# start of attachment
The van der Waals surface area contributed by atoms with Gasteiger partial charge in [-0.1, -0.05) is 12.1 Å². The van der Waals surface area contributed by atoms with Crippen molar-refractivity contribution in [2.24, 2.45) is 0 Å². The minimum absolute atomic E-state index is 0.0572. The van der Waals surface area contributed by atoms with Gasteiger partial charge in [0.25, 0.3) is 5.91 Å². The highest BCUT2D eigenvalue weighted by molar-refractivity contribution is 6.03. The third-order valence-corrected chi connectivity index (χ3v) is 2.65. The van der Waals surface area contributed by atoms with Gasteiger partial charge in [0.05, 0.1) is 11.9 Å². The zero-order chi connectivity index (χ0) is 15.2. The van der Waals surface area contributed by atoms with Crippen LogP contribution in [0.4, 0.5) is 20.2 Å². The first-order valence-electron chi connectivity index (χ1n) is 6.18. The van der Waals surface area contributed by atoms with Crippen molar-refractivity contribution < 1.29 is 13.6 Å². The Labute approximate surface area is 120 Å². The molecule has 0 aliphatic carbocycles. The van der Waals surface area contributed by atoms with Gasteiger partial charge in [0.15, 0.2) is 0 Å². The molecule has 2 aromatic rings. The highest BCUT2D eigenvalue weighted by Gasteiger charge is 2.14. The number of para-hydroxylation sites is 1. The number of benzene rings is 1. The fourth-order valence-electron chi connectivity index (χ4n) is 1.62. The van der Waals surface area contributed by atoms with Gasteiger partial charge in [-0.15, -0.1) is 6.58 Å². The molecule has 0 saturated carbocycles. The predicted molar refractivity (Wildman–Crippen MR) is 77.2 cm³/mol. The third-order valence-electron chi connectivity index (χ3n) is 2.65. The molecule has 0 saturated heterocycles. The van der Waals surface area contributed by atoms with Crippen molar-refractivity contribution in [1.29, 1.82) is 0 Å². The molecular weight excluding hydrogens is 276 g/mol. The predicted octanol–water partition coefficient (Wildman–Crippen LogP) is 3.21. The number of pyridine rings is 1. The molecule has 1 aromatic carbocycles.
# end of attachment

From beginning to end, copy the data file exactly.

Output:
The van der Waals surface area contributed by atoms with Gasteiger partial charge in [-0.1, -0.05) is 12.1 Å². The van der Waals surface area contributed by atoms with Crippen molar-refractivity contribution in [2.24, 2.45) is 0 Å². The minimum absolute atomic E-state index is 0.0572. The van der Waals surface area contributed by atoms with Gasteiger partial charge in [0.25, 0.3) is 5.91 Å². The highest BCUT2D eigenvalue weighted by molar-refractivity contribution is 6.03. The third-order valence-corrected chi connectivity index (χ3v) is 2.65. The van der Waals surface area contributed by atoms with Gasteiger partial charge in [0.05, 0.1) is 11.9 Å². The zero-order chi connectivity index (χ0) is 15.2. The van der Waals surface area contributed by atoms with Crippen LogP contribution in [0.4, 0.5) is 20.2 Å². The first-order valence-electron chi connectivity index (χ1n) is 6.18. The van der Waals surface area contributed by atoms with Crippen molar-refractivity contribution < 1.29 is 13.6 Å². The Labute approximate surface area is 120 Å². The molecule has 0 aliphatic carbocycles. The van der Waals surface area contributed by atoms with Gasteiger partial charge in [0.15, 0.2) is 0 Å². The molecule has 2 aromatic rings. The highest BCUT2D eigenvalue weighted by Gasteiger charge is 2.14. The number of para-hydroxylation sites is 1. The number of benzene rings is 1. The fourth-order valence-electron chi connectivity index (χ4n) is 1.62. The van der Waals surface area contributed by atoms with Gasteiger partial charge in [-0.15, -0.1) is 6.58 Å². The molecule has 0 saturated carbocycles. The predicted molar refractivity (Wildman–Crippen MR) is 77.2 cm³/mol. The third-order valence-electron chi connectivity index (χ3n) is 2.65. The molecule has 0 saturated heterocycles. The van der Waals surface area contributed by atoms with Crippen molar-refractivity contribution in [1.29, 1.82) is 0 Å². The molecular weight excluding hydrogens is 276 g/mol. The predicted octanol–water partition coefficient (Wildman–Crippen LogP) is 3.21. The number of pyridine rings is 1. The molecule has 1 aromatic carbocycles.